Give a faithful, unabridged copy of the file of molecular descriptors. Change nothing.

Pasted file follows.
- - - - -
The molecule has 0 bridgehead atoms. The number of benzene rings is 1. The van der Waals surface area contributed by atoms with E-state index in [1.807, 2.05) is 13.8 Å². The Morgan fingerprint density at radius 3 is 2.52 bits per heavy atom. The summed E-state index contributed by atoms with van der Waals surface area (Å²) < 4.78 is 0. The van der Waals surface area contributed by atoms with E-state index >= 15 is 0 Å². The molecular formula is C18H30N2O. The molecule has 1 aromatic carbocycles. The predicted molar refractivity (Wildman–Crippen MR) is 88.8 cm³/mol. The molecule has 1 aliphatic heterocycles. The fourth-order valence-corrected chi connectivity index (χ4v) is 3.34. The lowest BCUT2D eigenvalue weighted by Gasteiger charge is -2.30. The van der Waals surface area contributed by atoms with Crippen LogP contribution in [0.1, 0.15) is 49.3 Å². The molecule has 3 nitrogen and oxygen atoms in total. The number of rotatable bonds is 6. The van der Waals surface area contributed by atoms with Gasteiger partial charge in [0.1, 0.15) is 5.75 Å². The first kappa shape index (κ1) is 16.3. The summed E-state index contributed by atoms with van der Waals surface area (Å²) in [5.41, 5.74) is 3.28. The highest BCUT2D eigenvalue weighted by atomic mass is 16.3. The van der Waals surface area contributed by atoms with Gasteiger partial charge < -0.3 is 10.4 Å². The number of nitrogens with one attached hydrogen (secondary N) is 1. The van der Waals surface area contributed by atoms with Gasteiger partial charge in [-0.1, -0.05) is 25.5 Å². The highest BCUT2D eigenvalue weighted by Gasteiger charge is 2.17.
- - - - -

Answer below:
The molecule has 0 bridgehead atoms. The number of benzene rings is 1. The van der Waals surface area contributed by atoms with E-state index in [1.807, 2.05) is 13.8 Å². The Morgan fingerprint density at radius 3 is 2.52 bits per heavy atom. The summed E-state index contributed by atoms with van der Waals surface area (Å²) < 4.78 is 0. The van der Waals surface area contributed by atoms with E-state index >= 15 is 0 Å². The molecular formula is C18H30N2O. The molecule has 1 aromatic carbocycles. The predicted molar refractivity (Wildman–Crippen MR) is 88.8 cm³/mol. The molecule has 1 aliphatic heterocycles. The fourth-order valence-corrected chi connectivity index (χ4v) is 3.34. The lowest BCUT2D eigenvalue weighted by Gasteiger charge is -2.30. The van der Waals surface area contributed by atoms with Crippen LogP contribution in [0.1, 0.15) is 49.3 Å². The molecule has 3 nitrogen and oxygen atoms in total. The number of rotatable bonds is 6. The van der Waals surface area contributed by atoms with Gasteiger partial charge in [0.1, 0.15) is 5.75 Å². The first kappa shape index (κ1) is 16.3. The summed E-state index contributed by atoms with van der Waals surface area (Å²) in [5.41, 5.74) is 3.28. The highest BCUT2D eigenvalue weighted by atomic mass is 16.3. The van der Waals surface area contributed by atoms with Gasteiger partial charge < -0.3 is 10.4 Å². The number of nitrogens with one attached hydrogen (secondary N) is 1. The van der Waals surface area contributed by atoms with Gasteiger partial charge in [-0.1, -0.05) is 25.5 Å². The highest BCUT2D eigenvalue weighted by Gasteiger charge is 2.17.